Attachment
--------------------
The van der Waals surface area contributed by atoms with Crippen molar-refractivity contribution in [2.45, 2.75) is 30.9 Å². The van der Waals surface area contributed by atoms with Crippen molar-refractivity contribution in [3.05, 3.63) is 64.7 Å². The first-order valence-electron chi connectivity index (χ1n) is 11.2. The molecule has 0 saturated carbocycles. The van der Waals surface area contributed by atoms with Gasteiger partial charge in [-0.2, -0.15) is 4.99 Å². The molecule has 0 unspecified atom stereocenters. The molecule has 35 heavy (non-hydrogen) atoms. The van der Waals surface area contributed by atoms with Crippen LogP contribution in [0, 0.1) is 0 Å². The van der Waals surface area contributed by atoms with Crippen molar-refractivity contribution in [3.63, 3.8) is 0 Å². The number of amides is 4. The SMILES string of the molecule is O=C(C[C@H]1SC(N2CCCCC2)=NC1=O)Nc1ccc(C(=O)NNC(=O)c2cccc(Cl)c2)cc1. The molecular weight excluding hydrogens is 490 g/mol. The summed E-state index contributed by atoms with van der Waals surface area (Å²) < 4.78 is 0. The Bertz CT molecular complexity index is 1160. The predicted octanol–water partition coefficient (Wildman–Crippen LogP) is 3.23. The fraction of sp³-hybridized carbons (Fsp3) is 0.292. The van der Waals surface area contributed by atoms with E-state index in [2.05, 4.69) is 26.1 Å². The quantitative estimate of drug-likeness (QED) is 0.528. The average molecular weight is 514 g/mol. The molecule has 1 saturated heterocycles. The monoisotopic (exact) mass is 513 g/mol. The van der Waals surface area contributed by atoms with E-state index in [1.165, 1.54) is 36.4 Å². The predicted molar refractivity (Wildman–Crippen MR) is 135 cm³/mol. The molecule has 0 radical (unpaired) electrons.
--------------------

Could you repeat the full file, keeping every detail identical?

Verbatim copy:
The van der Waals surface area contributed by atoms with Crippen molar-refractivity contribution in [2.45, 2.75) is 30.9 Å². The van der Waals surface area contributed by atoms with Crippen molar-refractivity contribution in [3.05, 3.63) is 64.7 Å². The first-order valence-electron chi connectivity index (χ1n) is 11.2. The molecule has 0 saturated carbocycles. The van der Waals surface area contributed by atoms with Gasteiger partial charge in [-0.2, -0.15) is 4.99 Å². The molecule has 0 unspecified atom stereocenters. The molecule has 35 heavy (non-hydrogen) atoms. The van der Waals surface area contributed by atoms with Crippen LogP contribution in [0, 0.1) is 0 Å². The van der Waals surface area contributed by atoms with Crippen molar-refractivity contribution in [3.63, 3.8) is 0 Å². The number of amides is 4. The SMILES string of the molecule is O=C(C[C@H]1SC(N2CCCCC2)=NC1=O)Nc1ccc(C(=O)NNC(=O)c2cccc(Cl)c2)cc1. The molecular weight excluding hydrogens is 490 g/mol. The summed E-state index contributed by atoms with van der Waals surface area (Å²) < 4.78 is 0. The Bertz CT molecular complexity index is 1160. The predicted octanol–water partition coefficient (Wildman–Crippen LogP) is 3.23. The fraction of sp³-hybridized carbons (Fsp3) is 0.292. The van der Waals surface area contributed by atoms with E-state index in [2.05, 4.69) is 26.1 Å². The quantitative estimate of drug-likeness (QED) is 0.528. The average molecular weight is 514 g/mol. The molecule has 1 saturated heterocycles. The monoisotopic (exact) mass is 513 g/mol. The van der Waals surface area contributed by atoms with E-state index in [1.165, 1.54) is 36.4 Å². The predicted molar refractivity (Wildman–Crippen MR) is 135 cm³/mol. The molecule has 0 radical (unpaired) electrons.